This is Nollywood captures the problems and dynamism of making movies in Nigeria while giving a vibrant introduction to this fast growing movie industry.” —Brian Larkin, Barnard College


Thunderbolt

Directed by Mounia Meddour

California Newsreel | Feature | Nigeria | 2000

A story from the burgeoning video industry of Nigeria combines melodrama and issues of ethnicity, gender, culture and identity in post-colonial Africa.

Thunderbolt will come as a bolt out of the blue to most Americans, even aficionados of African cinema. The new Nigerian video industry is without doubt one of the most vibrant new developments in the world cinema today.

The first half of the film is in a sense a retelling of the Othello story—except the protagonists are not Abyssinian and Venetian but Yoruba and Ibo. In the second half of the film, a distinctly West African emphasis on the supernatural comes to the fore; curses and ritual cleansing take the place of psychological explanations.

“If the continuous laughter and cheering of our diverse New York audiences is any indication, this film has true international appeal.” —New York African Film Festival

Foucault Against Himself (2014)

Wednesday, February 10

Althusser: an Intellectual Adventure

Directed by Bruno Oliviero

Icarus Films | Documentary | France | 2016

Althusser, an Intellectual Adventure traces the development of Althusser’s thought, which influenced a who’s who of French philosophers, including Lacan, Foucault, Derrida, and Barthes. His most enduring contribution may be the concept of ideological state apparatuses: institutions and social structures including schools, churches, and families, that serve to reinforce the capitalist state.

The film also delves into Althusser’s little-understood struggles with the mental illness that would see him hospitalized numerous times throughout his life. In intimate letters to his wife, Helene Rytmann, and mistress, Franca Madonia, Althusser describes his treatment and mental states. As Yves Duroux says, in order to understand the man, one must look not only at his philosophy and relationship with the Communist Party, but to “his own madness” which in some ways linked the two.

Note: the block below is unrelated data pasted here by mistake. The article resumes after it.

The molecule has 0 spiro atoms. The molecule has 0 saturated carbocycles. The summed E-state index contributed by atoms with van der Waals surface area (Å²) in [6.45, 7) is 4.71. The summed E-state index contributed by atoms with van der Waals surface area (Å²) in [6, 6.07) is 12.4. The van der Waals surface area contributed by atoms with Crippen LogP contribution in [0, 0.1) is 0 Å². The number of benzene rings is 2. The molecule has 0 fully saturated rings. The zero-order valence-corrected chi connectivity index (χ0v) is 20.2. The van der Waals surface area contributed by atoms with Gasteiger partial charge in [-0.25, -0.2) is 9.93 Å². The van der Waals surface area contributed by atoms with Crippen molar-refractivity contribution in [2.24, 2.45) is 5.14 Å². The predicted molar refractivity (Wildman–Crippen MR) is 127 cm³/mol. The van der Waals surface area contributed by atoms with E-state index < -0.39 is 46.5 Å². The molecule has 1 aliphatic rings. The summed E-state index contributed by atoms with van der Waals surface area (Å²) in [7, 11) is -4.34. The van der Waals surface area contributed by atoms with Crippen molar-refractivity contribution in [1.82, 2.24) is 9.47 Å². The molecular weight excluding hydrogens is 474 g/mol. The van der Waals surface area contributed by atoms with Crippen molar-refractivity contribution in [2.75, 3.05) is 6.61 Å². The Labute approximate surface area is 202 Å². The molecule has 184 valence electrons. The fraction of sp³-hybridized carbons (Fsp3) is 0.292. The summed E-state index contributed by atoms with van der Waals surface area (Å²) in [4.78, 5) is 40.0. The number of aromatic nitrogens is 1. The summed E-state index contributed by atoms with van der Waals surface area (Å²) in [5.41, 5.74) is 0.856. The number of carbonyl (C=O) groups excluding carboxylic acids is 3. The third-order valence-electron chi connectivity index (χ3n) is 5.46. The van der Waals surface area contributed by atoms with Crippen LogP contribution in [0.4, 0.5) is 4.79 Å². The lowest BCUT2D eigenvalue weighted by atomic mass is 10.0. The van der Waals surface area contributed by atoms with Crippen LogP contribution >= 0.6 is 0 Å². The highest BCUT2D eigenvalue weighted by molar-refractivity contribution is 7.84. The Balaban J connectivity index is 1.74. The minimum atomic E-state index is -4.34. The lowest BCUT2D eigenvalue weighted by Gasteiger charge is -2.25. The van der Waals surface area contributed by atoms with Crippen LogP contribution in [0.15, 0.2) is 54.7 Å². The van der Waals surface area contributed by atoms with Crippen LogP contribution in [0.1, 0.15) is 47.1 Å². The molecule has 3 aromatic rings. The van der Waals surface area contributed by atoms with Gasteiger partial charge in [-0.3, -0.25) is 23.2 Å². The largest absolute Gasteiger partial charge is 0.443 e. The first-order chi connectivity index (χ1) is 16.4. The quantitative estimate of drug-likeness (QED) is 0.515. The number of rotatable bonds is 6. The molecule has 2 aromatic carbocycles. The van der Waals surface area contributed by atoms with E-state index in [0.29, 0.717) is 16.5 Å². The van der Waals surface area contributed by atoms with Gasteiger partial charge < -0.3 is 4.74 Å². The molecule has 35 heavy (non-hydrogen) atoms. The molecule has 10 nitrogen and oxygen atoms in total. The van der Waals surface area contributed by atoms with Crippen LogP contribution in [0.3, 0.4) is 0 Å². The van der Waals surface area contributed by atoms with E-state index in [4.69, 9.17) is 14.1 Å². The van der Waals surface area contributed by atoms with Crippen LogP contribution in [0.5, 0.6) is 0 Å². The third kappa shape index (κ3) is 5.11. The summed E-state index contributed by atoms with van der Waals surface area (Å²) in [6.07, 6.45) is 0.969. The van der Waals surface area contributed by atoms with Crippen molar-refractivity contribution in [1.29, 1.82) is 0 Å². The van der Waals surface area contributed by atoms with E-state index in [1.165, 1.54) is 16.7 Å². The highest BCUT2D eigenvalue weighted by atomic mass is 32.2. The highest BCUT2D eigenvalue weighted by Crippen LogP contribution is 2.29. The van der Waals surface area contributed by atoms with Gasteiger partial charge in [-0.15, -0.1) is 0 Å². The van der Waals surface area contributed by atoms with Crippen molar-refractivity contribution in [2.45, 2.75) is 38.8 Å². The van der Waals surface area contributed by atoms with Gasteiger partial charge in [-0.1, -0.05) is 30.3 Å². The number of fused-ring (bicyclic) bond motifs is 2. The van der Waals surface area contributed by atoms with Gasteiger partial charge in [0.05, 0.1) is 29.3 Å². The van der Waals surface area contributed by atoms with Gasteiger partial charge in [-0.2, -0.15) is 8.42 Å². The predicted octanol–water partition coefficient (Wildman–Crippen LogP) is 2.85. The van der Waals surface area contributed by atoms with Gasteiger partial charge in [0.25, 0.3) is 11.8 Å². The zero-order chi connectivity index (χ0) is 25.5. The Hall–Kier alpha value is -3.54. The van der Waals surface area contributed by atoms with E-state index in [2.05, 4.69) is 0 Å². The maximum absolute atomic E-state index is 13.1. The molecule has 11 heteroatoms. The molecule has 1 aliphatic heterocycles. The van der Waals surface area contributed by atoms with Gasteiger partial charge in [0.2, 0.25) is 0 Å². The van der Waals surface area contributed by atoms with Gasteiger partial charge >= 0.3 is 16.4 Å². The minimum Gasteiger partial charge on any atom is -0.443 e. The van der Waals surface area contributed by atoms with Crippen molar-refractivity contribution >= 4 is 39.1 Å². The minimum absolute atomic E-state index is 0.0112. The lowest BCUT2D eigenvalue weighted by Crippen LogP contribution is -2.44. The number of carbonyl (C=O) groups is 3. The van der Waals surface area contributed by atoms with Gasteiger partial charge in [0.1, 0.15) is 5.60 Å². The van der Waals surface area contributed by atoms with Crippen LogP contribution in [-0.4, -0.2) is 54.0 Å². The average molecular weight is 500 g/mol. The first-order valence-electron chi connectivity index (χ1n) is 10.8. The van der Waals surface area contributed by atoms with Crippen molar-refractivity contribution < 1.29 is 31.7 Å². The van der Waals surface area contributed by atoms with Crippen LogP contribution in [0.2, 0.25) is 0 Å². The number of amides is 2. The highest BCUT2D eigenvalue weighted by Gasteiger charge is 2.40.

Foucault Against Himself

Directed by François Caillat

Icarus Films | Documentary | France | 2014

Divided into four chapters, Foucault Against Himself focuses on Foucault’s critique of psychiatry, his work on the history of sexuality, the growth of his radicalism arising from his research into the French penal system, the nature of knowledge and underlying structures of human behavior, and his immersion in American counter-cultural movements-in particular the resistance to current social structures that he found among sexual minority communities in San Francisco.

“Beautifully captures the energy and the intellect of Michel Foucault.” —Amos Lassen

Aferim! (2015)

Thursday, February 11

I Do Not Care if We Go Down in History as Barbarians

Directed by Radu Jude

Big World Pictures | Feature | Romania/Germany/ Bulgaria/ France/Czech Republic | 2018

A young artist reconstructs a historical event from 1941, in which the Romanian Army carried out ethnic cleansing on the Eastern Front.

“Darkly comic, politically timely…a mature, ambitious work from a spirited auteur who has mastered the cinematic rules well enough to break them with confidence.” —The Hollywood Reporter


Aferim!

Directed by Radu Jude

Big World Pictures | Feature | Romania/Bulgaria/Czech Republic | 2015

Radu Jude’s third feature has been aptly compared to films as diverse as The SearchersThe Last Detail, and Pulp Fiction (the latter for its rambling, coarse and endlessly entertaining dialogues), but the film is ultimately a moving parable about late-feudal Europe developed from historical documents and songs: its power structures and hierarchies, people’s ideas of themselves and others, interaction with minorities and the resulting conflicts. A Balkan Western in black-and-white that brings the cacophony of the times strikingly to life and explores the thematic arcs that stretch into the present.

“An exceptional, deeply intelligent gaze into a key historical period, done with wit as well as anger.” —Variety

“Beautifully captures the energy and the intellect of Michel Foucault.” —Amos Lassen

Rebels of the Neon God (1992)

Friday, February 12

Rebels of the Neon God

Directed by Tsai Ming-liang

Big World Pictures | Feature | Taiwan | 1992

Tsai Ming-liang’s debut feature Rebels of the Neon God already includes a handful of elements familiar to fans of his subsequent work: a deceptively spare style often branded “minimalist”; actor Lee Kang-sheng as the silent and sullen Hsiao-kang; copious amounts of water, whether pouring from the sky or bubbling up from a clogged drain; and enough urban anomie to ensure that even the subtle humor in evidence is tinged with pathos.

The loosely structured plot involves Hsiao-kang, a despondent cram school student, who becomes obsessed with young petty thief Ah-tze, after Ah-tze smashes the rearview mirror of a taxi driven by Hsiao-kang’s father. Hsiao-kang stalks Ah-tze and his buddy Ah-ping as they hang out in the film’s iconic arcade (featuring a telling poster of James Dean on the wall) and other locales around Taipei, and ultimately takes his revenge.